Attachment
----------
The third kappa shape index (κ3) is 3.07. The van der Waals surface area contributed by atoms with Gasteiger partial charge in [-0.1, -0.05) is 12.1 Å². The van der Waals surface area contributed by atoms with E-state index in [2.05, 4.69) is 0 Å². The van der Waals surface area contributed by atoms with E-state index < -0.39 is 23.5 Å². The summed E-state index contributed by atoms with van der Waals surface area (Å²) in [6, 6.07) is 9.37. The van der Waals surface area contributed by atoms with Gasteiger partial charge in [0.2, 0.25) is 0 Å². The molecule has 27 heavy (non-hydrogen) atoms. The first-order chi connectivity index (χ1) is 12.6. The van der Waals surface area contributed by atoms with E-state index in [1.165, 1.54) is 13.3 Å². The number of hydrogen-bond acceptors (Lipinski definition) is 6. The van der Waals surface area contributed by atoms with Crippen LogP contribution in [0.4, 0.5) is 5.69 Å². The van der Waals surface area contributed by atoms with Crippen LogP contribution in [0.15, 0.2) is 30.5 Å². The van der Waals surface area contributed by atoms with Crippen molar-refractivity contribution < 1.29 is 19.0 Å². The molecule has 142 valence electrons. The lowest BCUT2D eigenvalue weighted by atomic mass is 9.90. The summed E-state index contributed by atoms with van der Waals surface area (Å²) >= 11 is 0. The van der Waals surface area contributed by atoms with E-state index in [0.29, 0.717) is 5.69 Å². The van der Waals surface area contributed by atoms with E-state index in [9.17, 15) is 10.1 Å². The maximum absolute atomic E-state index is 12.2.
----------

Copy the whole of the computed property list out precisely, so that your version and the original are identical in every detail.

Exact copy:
The third kappa shape index (κ3) is 3.07. The van der Waals surface area contributed by atoms with Gasteiger partial charge in [-0.1, -0.05) is 12.1 Å². The van der Waals surface area contributed by atoms with E-state index in [2.05, 4.69) is 0 Å². The van der Waals surface area contributed by atoms with E-state index < -0.39 is 23.5 Å². The summed E-state index contributed by atoms with van der Waals surface area (Å²) in [6, 6.07) is 9.37. The van der Waals surface area contributed by atoms with Gasteiger partial charge in [0.2, 0.25) is 0 Å². The molecule has 27 heavy (non-hydrogen) atoms. The first-order chi connectivity index (χ1) is 12.6. The van der Waals surface area contributed by atoms with E-state index in [1.165, 1.54) is 13.3 Å². The number of hydrogen-bond acceptors (Lipinski definition) is 6. The van der Waals surface area contributed by atoms with Crippen LogP contribution in [0.4, 0.5) is 5.69 Å². The van der Waals surface area contributed by atoms with Crippen LogP contribution in [0.15, 0.2) is 30.5 Å². The van der Waals surface area contributed by atoms with Crippen molar-refractivity contribution < 1.29 is 19.0 Å². The molecule has 142 valence electrons. The lowest BCUT2D eigenvalue weighted by atomic mass is 9.90. The summed E-state index contributed by atoms with van der Waals surface area (Å²) >= 11 is 0. The van der Waals surface area contributed by atoms with E-state index in [0.29, 0.717) is 5.69 Å². The van der Waals surface area contributed by atoms with E-state index in [9.17, 15) is 10.1 Å². The maximum absolute atomic E-state index is 12.2.